The deal and steel of the US in Asia
3 Jun 2017|

An Asia that doubted the strength and commitment of the US pivot now confronts a new White House songbook. The tune is ‘America First’. The words are, ‘Let’s make a deal!’ And Asia can’t yet discern if the line that rhymes with ‘deal’ is spelled ‘steel’ or ‘steal’.

The US Secretary of Defense, James Mattis, is one of the straight men fronting the glitzy new show in the White House, promising steadfast American support for the security system it has built and maintained. His performance at the Shangri-La dialogue was an utterly familiar one—to promise that America still loves Asia and ain’t going anywhere. Sing it loud and sing it strong. Since the end of the Vietnam War, it has been among the most requested song-and-dance routines in the whole repertoire. The trouble now is that the audience is having trouble believing it.

While Gaelic may have 40 words relating to seaweed, Asia easily has as many formulations of ‘South China Sea’. Mattis belted out a rousing rendition that came straight out of the old pivot/rebalance play-list. ‘Artificial island construction and indisputable militarization of facilities on features in international waters undermine regional stability,’ Mattis said. The US opposed countries ‘militarizing artificial islands and enforcing excessive maritime claims unsupported by international law’. The US could not and would not accept ‘unilateral, coercive changes to the status quo’.

According to the good Secretary, the scope and effect of China’s construction in the South China Sea differs from other claimants in key ways:

  • the nature of its militarisation;
  • China’s ‘blatant disregard for international law’
  • China’s ‘contempt’ for other nations’ interests
  • China’s efforts to dismiss non-adversarial resolution of issues.

So far, so familiar. Yet rely on the Trump troupe for unexpected riffs. A quick tune on Taiwan had the Chinese delegation scrambling. In the usual list of American security relationships in Asia, up popped a refrain not usually heard in the annual US Shangri-La performance:

‘The Department of Defence remains steadfastly committed to working with Taiwan and with its democratic government to provide it the defense articles necessary, consistent with the obligations set out in the Taiwan Relations Act, because we stand for the peaceful resolution of any issues in a manner acceptable to the people on both sides of the Taiwan Strait.’

A member of the PLA delegation pounced on that, describing the discussion of defence links with Taiwan as ‘unusual’ and asked: ‘Does this mean there’s some change with regard to the One China policy of the US’? Mattis replied, ‘the One China policy holds’.

The issue of what policy will hold and what new deals the Trump administration might attempt kept coming up. Malaysia’s Defence Minister, Hishammuddin Hussein, summarised the flavour when he commented that he’s still trying to figure out Donald Trump’s policy towards Asia: ‘I would like to know very clearly what are the true intentions of the new administration’?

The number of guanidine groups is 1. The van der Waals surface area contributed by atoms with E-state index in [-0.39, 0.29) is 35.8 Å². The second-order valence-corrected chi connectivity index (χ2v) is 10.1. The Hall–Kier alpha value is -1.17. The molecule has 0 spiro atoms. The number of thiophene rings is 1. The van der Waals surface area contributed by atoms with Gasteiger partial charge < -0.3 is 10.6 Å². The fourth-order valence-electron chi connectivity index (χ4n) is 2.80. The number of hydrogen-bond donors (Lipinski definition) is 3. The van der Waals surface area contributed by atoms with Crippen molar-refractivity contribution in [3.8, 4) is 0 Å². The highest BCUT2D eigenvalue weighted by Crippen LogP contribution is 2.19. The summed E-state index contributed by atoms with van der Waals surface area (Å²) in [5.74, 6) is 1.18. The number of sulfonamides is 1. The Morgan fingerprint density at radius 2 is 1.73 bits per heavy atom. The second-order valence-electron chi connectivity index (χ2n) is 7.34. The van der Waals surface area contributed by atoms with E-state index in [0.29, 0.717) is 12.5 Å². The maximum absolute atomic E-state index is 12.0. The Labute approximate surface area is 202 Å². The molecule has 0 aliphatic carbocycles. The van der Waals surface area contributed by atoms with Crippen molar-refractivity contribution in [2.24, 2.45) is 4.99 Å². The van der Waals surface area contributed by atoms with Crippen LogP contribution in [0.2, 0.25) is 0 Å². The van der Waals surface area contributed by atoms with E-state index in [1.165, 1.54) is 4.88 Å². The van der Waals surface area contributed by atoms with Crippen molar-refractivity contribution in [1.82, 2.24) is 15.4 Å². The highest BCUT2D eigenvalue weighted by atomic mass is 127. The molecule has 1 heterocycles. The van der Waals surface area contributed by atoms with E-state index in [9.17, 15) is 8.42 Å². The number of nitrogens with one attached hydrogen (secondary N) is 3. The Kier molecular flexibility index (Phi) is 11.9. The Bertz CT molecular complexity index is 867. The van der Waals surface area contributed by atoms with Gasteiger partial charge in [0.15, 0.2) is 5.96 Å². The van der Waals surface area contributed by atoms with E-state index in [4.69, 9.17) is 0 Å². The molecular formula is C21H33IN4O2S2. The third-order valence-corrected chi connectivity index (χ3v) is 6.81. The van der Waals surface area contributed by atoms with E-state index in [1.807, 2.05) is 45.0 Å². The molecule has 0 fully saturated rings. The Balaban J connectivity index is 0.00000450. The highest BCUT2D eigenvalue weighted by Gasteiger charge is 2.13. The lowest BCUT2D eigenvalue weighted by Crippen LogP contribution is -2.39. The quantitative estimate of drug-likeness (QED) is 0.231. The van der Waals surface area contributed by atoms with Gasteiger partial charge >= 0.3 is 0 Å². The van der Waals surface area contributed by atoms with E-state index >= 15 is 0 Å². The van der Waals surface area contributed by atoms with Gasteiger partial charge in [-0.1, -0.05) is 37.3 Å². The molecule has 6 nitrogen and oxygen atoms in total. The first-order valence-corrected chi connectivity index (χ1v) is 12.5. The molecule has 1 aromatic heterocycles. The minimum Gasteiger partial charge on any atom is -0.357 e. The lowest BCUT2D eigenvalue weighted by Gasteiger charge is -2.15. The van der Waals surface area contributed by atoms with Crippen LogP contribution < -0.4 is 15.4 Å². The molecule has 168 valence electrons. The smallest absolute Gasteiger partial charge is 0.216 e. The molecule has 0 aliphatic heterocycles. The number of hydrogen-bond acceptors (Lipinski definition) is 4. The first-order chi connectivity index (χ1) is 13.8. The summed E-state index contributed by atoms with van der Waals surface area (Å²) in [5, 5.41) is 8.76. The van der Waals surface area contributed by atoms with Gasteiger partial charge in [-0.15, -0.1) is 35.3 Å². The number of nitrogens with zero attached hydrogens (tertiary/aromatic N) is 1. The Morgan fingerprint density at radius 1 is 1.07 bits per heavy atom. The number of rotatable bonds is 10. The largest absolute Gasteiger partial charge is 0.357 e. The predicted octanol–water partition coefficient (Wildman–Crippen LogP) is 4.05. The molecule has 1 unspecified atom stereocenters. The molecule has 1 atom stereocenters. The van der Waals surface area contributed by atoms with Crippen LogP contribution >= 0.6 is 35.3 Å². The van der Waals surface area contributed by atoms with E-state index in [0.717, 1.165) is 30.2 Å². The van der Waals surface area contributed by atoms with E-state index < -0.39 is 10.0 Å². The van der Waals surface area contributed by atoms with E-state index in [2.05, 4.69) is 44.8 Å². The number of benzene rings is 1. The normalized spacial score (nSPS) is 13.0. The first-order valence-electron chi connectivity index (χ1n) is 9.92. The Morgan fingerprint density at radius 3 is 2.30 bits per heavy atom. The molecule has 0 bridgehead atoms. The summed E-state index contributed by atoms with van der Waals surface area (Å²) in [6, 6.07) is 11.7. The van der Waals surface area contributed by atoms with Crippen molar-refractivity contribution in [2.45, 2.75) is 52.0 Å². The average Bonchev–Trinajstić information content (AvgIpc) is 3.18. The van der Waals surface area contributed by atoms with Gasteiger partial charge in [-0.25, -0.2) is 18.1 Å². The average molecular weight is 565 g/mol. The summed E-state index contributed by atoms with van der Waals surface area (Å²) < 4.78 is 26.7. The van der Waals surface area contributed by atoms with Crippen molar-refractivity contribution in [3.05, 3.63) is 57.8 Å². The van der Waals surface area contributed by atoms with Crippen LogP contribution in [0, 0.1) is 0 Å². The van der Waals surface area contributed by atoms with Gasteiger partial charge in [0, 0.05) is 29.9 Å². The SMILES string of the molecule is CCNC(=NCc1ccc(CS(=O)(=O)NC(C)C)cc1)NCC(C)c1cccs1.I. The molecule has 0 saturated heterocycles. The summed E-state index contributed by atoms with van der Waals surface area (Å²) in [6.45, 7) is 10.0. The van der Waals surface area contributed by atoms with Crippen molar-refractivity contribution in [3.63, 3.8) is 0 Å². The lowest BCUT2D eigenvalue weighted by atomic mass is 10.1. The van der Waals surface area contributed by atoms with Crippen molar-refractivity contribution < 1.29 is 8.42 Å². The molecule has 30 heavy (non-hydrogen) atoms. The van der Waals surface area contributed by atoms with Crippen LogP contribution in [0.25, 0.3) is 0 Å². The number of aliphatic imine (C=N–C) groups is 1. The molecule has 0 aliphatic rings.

Queries to Mattis showed many in the audience think they’ve worked out Trump’s approach, and they don’t like it. The first question was from Australia, posed by the head of the Lowy Institute, Michael Fullilove, who told Mattis:

‘General, your speech focused on the rules-based regional order which has been a preoccupation of this conference for many years. I’d associate myself with your strong remarks. All of us here in Asia have the right to make our own way without coercion. And I’d like thank you, too, for your comment on alliances. But I’d like to ask you about the rules-based global order which you mentioned at the outset of your remarks, and in which President Trump appears to be an unbeliever. Seventy years ago Secretary [of State] Acheson wrote that he was present at the creation of a US-led order that has served all of us well. General, given everything in the last four months—including NATO, TPP and Paris–why should we not fret that we are present at the destruction of that order?’

‘As far as the rules-based order,’ Mattis replied, ‘obviously we have a new President in Washington, and there’s going to be new approaches taken’. For all the frustrations America felt at the ‘inordinate burden’ it has carried, America’s engagement with the world was deeply rooted. Citing one of Churchill’s famous lines, Mattis said: ‘Bear with us. Once we have exhausted all possible alternatives, the Americans will do the right thing. So we will still be there, and we will be there with you’.

After hosting a private Roundtable discussion of 22 visiting Ministers and representatives, Singapore’s Defence Minister, Ng Eng Hen, issued a statement saying ‘Ministers welcomed the US’ continued engagement of the Asia-Pacific region under the new Trump Administration, which is a reaffirmation of the US’ long-standing interest in and commitment to the region’.

Mark that as the Asian karaoke chorus chiming in lustily in support of a favourite song—You’re still the one, not Go your own way.